A Silent Voice review: an intricate, beautiful account of teenage politics 

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A Silent Voice
A Silent Voice

Director: Naoko Yamada; Starring: Miyu Irino, Saori Hayami, Aoi Yuki, Kensho Ono, Yuki Kaneko (voices). 12A cert, 130 mins.

With the end of Studio Ghibli seemingly close at hand, where should lovers of Japanese animation go next? The happy answer, on the evidence of the last year or two, is all over the place: to Makoto Shinkai’s supernaturally gorgeous dream-escapades, Mamoru Hosoda’s splashy techno-folklore, and soon enough, the pastoral fairy-tales of Studio Ponoc. A Silent Voice gives hungry westerners another name – Naoko Yamada – to add to their must-watch lists.

Yamada has been with the studio Kyoto Animation for 13 years, but A Silent Voice is her first feature not to have been spun off from a cartoon series, and also her first to gain a British cinema release. Intricate, romantic and bright as a jewel, it’s a high-school melodrama which follows the changing relationship between Nishimiya (voiced by Saori Hayami), a deaf teenage girl who arrives at a new school, and Ishida (Miyu Irono), the class clown who picks on her then comes to regret it. The screenplay was adapted by Reiko Yoshida from a manga, or comic-book series, created by Yoshitoki Oima – and the fact its creation was steered by three women in an overwhelmingly male business makes it something of a rarity.

It begins with a punchy, quick-cut collage of the young Ishida messing around with his school friends, set to the sound of The Who’s My Generation. But the film’s pace soon slows, as Yamada fleshes out the complex teenage politics which drive the film’s unexpectedly expansive plot. Nishimiya’s new classmates show varying degrees of insensitivity about her deafness – the fact she has to communicate with them via a notepad, for instance, is mostly seen as a novelty. 

But Ishida takes things much too far, snatching her hearing aids and bellowing behind her head. His bullying is bad enough for Nishimiya’s parents to eventually move her to another school, a development that turns Ishida into an outcast, and spurs him into a funny, often circuitous quest for redemption.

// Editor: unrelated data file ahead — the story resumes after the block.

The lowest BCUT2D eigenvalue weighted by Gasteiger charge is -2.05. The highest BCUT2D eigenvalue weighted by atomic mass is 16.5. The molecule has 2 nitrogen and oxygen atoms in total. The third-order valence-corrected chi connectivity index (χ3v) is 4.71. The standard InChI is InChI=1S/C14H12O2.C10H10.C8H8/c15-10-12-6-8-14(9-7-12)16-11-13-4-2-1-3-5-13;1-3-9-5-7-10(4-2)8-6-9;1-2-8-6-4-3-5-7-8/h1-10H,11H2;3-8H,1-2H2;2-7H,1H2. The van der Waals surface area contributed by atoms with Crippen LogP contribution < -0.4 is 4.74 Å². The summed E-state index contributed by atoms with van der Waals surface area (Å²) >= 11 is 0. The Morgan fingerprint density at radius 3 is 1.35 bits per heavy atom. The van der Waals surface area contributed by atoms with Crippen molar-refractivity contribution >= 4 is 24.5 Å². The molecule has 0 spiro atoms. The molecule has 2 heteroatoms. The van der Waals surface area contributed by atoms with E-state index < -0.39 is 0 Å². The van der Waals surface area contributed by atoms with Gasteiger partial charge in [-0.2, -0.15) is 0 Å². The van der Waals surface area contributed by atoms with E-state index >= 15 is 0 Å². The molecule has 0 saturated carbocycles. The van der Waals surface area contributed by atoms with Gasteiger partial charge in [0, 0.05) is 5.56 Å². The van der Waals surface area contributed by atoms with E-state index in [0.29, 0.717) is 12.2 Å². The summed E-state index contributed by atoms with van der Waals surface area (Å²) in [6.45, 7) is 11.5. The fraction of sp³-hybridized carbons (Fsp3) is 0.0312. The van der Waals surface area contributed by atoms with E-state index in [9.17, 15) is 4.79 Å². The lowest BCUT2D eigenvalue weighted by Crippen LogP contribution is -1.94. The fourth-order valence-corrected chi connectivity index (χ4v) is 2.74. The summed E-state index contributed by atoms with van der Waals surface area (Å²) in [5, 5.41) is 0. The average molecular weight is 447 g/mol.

Yamada and her artists work in a style that’s not as bewilderingly detail-rich as that of some of her contemporaries, but its vividness and clarity really pop, particularly in the cinema. Ishida’s pariah status extends to the way he’s drawn – all long and loose, with the sketchy outline of one of Hosoda’s gawky teens from The Girl Who Leapt Through Time, or Summer Wars. In a low-key stylistic masterstroke, A Silent Voice’s own bashful gaze reflects its cast’s adolescent self-doubt. The film rarely seems able to look its characters directly in the eye, and its gaze often wanders to rest on telling incidental details, like anxiously clasped hands and nervously scuffing feet. 

A Silent Voice

And in a flourish that’s probably only possible in anime, Ishida’s social standing is kept track of with symbolic blue crosses that cover the faces of his classmates, and which flap loose from anyone he feels able to talk to, then fall to the ground like a discarded crisp packet. As Ishida sets about turning over a new leaf, a mismatched friendship group keeps threatening to cohere around him, but it remains intriguingly in flux. Yamada makes a point of contrasting the agonising complexity of high-school life with the clean simplicity of the moments that really count: hushed conversations on a bridge in springtime, a shared roller-coaster ride under empty blue skies. 

That the bully, rather than his victim, remains the focus of the story throughout never really feels in the moment like the risky narrative strategy that you realise it must have been in retrospect. Compared to, say, the metaphysical leaps and bounds of Your Name, the premise of A Silent Voice may seem modest. But its approach leads an old story down a little-trod, languidly beautiful path.

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